I read that nearly 30% of Americans have received at least one dose of COVID-19 vaccine, predominantly those with compromised immune systems and seniors.
However, the CDC is raising the alarm about those who haven’t been inoculated: younger Americans, especially those who are engaging in a less than responsible manner (spring break), and those who refuse to have the vaccine. There is the very real concern that just as we’re inching back towards normalcy we could experience more surges of infection that will put us well past the current 550,000 deaths.
Look, you young whippersnappers, rug rats, germ hounds and curtain climbers, if you’re hell-bent on culling your own herd, fine — that’s your business. You’re going to make your momma cry and your friends shake their heads, but it really is your business and luckily for the rest of us, we’re protected from you — so far.
But we’d sorta like to keep you around, you know? We like your youthful energy. Twerking in an XXL thong at Panama City? Not so much. Yet we love you, you’re the future of this country and despite the homeschooling you’ve been receiving from neurotic parents who have been imbibing heavily during this pandemic, you will become tomorrow’s leaders. And look: yes, more than likely you’d blow right through an infection with a mild case, but do Aunty Pam a little favor and go to the google machine and research the recent data of those who’ve had mild cases that, out of the blue several months later, develop serious side effects: heart and lung damage, vision, dental issues...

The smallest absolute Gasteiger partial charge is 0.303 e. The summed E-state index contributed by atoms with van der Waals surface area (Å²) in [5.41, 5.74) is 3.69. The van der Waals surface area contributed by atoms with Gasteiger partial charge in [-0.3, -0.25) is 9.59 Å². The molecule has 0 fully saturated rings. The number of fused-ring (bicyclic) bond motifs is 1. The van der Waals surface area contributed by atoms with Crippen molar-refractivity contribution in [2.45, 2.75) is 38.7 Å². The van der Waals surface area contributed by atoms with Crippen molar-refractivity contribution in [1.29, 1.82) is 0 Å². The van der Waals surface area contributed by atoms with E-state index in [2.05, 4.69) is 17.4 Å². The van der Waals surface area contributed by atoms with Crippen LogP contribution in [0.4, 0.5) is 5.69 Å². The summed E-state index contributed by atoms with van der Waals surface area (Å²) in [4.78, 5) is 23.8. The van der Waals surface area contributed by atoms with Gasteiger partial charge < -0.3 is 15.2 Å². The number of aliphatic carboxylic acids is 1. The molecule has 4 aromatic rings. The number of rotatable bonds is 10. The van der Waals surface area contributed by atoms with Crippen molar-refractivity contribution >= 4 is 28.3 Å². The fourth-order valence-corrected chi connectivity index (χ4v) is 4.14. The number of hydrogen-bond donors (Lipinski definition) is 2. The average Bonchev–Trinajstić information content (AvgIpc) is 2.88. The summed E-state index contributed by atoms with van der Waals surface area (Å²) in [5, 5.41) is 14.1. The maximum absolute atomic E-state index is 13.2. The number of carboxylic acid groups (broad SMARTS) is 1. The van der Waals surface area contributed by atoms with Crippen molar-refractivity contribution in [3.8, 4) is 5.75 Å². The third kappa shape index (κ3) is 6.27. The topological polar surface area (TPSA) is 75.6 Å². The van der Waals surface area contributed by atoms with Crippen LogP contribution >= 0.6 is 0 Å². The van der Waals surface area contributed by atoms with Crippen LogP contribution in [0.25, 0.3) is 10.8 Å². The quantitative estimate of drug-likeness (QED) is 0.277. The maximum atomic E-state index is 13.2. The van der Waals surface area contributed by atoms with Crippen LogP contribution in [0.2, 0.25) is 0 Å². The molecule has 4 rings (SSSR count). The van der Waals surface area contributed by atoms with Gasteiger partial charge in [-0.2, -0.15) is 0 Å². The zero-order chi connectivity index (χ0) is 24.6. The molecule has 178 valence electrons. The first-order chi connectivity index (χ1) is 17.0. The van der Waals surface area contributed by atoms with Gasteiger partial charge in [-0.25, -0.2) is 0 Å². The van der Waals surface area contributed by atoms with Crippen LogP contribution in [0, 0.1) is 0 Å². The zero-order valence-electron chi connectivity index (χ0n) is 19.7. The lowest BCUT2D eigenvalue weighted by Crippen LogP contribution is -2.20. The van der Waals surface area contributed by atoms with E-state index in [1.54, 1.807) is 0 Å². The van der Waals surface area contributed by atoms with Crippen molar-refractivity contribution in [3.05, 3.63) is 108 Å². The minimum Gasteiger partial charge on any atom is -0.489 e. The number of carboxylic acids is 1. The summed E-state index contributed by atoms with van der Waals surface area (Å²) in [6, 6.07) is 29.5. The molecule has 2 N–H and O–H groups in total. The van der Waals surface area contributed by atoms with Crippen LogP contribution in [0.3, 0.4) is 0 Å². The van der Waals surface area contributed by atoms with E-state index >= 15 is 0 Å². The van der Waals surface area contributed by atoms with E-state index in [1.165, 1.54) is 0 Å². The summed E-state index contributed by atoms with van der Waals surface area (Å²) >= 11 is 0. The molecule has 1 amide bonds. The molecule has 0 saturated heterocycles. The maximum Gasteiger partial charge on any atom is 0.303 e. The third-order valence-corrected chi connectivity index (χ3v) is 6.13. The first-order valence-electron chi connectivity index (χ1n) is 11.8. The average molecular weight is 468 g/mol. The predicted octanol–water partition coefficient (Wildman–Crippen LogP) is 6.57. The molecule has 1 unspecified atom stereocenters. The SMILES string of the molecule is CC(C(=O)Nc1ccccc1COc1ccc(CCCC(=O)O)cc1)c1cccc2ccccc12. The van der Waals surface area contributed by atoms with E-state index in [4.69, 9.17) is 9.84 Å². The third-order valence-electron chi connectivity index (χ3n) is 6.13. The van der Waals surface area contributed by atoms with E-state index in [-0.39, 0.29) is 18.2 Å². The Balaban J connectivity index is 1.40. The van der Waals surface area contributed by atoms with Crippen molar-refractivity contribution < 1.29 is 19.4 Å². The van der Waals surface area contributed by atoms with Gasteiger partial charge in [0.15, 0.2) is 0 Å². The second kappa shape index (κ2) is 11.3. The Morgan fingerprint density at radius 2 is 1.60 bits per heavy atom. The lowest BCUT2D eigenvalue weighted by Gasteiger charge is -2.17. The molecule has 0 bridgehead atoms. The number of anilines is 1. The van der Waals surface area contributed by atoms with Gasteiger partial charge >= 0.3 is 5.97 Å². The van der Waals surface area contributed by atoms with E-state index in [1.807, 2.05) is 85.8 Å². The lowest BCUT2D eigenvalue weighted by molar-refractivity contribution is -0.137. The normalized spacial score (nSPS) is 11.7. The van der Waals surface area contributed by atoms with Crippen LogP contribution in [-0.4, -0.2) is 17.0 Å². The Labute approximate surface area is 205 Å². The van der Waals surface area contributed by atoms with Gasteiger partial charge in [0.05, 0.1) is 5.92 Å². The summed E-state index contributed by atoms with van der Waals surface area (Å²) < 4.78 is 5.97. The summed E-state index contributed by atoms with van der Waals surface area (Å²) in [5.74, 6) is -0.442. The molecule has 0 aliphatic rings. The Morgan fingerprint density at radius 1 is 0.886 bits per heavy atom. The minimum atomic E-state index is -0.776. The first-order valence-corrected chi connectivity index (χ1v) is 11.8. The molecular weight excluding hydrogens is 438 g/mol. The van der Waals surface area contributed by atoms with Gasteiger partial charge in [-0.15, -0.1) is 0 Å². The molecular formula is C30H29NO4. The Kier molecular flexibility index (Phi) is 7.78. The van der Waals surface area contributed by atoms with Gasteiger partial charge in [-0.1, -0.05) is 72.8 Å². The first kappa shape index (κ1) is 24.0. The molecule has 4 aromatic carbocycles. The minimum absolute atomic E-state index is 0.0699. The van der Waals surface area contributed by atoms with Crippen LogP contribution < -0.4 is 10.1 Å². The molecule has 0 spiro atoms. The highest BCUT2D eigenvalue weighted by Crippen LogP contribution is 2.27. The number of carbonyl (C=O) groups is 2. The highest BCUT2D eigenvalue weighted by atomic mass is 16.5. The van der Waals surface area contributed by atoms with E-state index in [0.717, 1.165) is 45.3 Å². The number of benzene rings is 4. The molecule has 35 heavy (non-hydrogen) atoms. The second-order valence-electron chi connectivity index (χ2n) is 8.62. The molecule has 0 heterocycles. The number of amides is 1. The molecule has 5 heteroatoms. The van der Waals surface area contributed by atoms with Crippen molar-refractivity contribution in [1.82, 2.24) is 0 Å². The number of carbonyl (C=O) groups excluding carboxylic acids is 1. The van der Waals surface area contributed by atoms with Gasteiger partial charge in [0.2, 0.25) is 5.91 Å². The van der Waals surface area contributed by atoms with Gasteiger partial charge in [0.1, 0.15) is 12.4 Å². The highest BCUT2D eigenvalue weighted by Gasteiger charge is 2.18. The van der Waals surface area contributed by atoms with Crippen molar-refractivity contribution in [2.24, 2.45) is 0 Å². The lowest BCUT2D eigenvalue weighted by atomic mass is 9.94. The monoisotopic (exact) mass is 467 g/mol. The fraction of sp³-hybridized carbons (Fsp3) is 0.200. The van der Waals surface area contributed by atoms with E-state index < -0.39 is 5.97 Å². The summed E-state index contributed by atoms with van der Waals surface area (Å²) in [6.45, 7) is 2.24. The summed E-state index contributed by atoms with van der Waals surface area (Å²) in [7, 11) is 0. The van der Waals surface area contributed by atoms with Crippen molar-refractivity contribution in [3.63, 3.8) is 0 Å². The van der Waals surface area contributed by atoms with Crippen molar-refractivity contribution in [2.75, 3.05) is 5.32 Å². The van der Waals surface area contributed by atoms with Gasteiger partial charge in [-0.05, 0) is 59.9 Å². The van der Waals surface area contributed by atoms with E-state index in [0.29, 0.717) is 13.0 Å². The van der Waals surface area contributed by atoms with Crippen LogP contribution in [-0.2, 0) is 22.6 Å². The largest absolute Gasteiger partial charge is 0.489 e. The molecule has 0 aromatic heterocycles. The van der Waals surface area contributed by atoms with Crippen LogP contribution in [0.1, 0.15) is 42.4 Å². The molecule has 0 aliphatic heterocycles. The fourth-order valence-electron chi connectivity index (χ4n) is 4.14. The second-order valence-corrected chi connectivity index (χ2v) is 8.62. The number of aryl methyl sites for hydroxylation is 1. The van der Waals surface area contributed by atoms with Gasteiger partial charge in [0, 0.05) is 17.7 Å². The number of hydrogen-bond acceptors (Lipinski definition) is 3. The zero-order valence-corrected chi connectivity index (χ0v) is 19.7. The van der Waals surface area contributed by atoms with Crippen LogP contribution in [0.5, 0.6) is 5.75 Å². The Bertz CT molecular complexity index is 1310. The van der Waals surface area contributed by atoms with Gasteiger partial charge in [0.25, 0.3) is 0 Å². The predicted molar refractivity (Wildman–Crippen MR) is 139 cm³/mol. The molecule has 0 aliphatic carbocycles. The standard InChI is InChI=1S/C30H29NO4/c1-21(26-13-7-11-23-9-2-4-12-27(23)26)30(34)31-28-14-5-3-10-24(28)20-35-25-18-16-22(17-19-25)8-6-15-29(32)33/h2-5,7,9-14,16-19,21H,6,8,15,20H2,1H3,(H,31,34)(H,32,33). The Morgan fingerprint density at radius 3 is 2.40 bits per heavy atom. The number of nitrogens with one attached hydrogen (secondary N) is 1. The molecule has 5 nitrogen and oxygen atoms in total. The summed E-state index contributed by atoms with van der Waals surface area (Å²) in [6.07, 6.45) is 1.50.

I hear ya: “We all gotta die of something! I could get hit by a bus tomorrow.”
Right. But maybe if your heart and lungs were functioning normally, you’d have been able to run to get out of the way of that bus, Biff.
It got me thinking of a frightening hypothetical situation. What if the only age demographic that was left in America were those over 55? A shiver ran up my spine just imaging the horror. Who would pay for our Social Security? Who would fight for our country? Who would change the clock in my car twice a year?
And then on the other hand, there could be a silver lining. While we’d miss you terribly, we could, once and for all, obliterate your terrible musical tastes and reclaim the radio waves. We’d embrace actual musicianship again! That’s right, as we geriatrics begin moving into retirement communities, gone will be sing-a-longs to “You Are My Sunshine” and replaced with playing air guitar alongside Jimmy Page’s spectacular riffs and our dried, crackling voices cawing, “Waaaaaay down inside, woman, youuuuu neeeeeed me...” Imagine it: seated exercise classes keeping rhythm with the familiar hits of our day, “Paint it Black,” “Won’t Get Fooled Again,” and we’ll nod off into our tapioca pudding with “Whipping Post.”
Alright, yes, with no younger generation to take care of us, nurses and CNAs of similar ages will forget where they put our meds and when we were last fed, but with the right music, even that’s manageable.
When we’ve become comfortably numb.